WASHINGTON -- Hours before Massachusetts residents cast their final ballots for an important senate election, a circular firing squad has emerged between Democrats, the White House and the Martha Coakley campaign, with aides from all groups blaming each other for the 11th hour perils of a once-certain campaign to retain Ted Kennedy's senate seat.

Politicorevealed a memo on Tuesday afternoon they claimed to have received from "an outside adviser to the [Coakley] campaign" that sought to point the finger at the White House and DNC for her woes.

The memo blamed Democrats for "apathy" and a "failure...to support" her campaign, alleging that "DNC and other Dem organizations did not engage until the week before the election, much too late to aid Coakley operation."

It said Coakley's vulnerabilities were in part due to "President Obama's health care and cap and trade plans," claiming she dropped in the polls when Brown labeled them "tax increases."

But the DNC was having none of it, immediately firing back and calling the memo "a pack full of lies and fantasies" and "wishful thinking." Politicoquoted a "senior Democratic Party official" as arguing that the "DNC and the DSCC did everything they were asked."

The official said this was "one of the worst debacles in American political history" and accused the Coakley camp of "the worst case of political malpractice in memory."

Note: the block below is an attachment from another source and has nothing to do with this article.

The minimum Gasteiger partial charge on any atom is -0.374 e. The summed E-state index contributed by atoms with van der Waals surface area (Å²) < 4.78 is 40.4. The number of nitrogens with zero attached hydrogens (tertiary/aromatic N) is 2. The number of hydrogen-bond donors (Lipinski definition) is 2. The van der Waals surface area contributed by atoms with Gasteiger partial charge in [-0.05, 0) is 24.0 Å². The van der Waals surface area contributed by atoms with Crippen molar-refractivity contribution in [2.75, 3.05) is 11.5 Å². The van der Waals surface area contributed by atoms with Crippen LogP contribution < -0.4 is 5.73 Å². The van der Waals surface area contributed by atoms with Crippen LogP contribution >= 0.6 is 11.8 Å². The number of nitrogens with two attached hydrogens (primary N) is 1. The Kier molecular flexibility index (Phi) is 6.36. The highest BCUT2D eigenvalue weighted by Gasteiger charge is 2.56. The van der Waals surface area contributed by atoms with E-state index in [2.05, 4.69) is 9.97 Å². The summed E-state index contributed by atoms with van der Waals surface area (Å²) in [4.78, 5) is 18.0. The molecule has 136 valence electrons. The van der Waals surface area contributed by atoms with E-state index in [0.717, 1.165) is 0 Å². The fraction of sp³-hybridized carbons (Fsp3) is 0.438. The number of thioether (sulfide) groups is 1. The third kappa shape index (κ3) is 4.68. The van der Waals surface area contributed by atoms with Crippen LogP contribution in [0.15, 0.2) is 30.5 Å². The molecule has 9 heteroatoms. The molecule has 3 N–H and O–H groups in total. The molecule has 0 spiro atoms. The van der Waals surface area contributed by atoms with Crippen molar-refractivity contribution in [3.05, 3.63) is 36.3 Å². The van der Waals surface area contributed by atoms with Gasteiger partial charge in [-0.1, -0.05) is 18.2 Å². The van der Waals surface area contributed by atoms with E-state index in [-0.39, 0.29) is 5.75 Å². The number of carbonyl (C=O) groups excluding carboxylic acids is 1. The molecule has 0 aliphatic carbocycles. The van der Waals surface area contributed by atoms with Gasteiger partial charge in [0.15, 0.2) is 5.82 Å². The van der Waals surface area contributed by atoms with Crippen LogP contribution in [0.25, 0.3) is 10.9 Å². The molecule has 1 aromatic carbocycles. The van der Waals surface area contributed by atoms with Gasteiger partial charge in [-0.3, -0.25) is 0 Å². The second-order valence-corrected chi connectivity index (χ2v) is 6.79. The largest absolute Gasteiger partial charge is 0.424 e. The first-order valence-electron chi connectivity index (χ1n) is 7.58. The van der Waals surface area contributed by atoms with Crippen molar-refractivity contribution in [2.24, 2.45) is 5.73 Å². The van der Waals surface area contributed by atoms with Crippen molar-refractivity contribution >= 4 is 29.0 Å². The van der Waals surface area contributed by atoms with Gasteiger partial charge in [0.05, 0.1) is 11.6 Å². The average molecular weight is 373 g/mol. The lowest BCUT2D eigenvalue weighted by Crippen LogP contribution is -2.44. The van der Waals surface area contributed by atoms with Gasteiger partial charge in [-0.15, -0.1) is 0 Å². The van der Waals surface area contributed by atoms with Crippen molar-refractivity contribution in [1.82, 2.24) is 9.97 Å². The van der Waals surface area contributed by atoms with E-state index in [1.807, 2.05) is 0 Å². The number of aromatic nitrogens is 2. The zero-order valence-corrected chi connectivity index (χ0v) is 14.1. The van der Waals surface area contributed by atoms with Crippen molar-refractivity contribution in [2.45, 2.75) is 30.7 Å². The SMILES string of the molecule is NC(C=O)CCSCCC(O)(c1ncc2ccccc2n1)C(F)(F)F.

The Atlantic, which also received the email, added: "Rest assured -- this is a SENIOR party official, not some junior party official who is freelancing. This response represents what the DNC, DSCC and the White House think about the Coakley campaign."

White House senior adviser David Axelrod chimed in publicly, saying Obama -- who made a personal appearance in Massachusetts to campaign for Coakley -- did his part to help.

"The White House did everything we were asked to do," Axelrod said, according to the Baltimore Sun. "I think if we had been asked earlier, we would have responded earlier."

To exacerbate the nightmare for Democrats hoping to retain Ted Kennedy's seat, Axelrod even offered praise for Republican Scott Brown, saying he had run "a very clever campaign."

"As a practitioner in politics, my hat's off to him," he added.

Not to be outdone, Coakley's team bit back. The campaign's top pollster Celinda Lake again slammed the White House and Congressiona. Democrats for its perils in the election.

"If Scott Brown wins tonight he'll win because he became the change-oriented candidate," Lake told the Huffington Post. "Voters are still voting for the change they voted for in 2008, but they want to see it. And right now they think they've got economic policies for Washington that are delivering more for banks than Main Street."

Coakley held a thirty-point lead over Brown in polls just months ago and up until just weeks ago was widely considered a shoe-in victory. Latest surveys show Brown leading, though just outside the margin of error.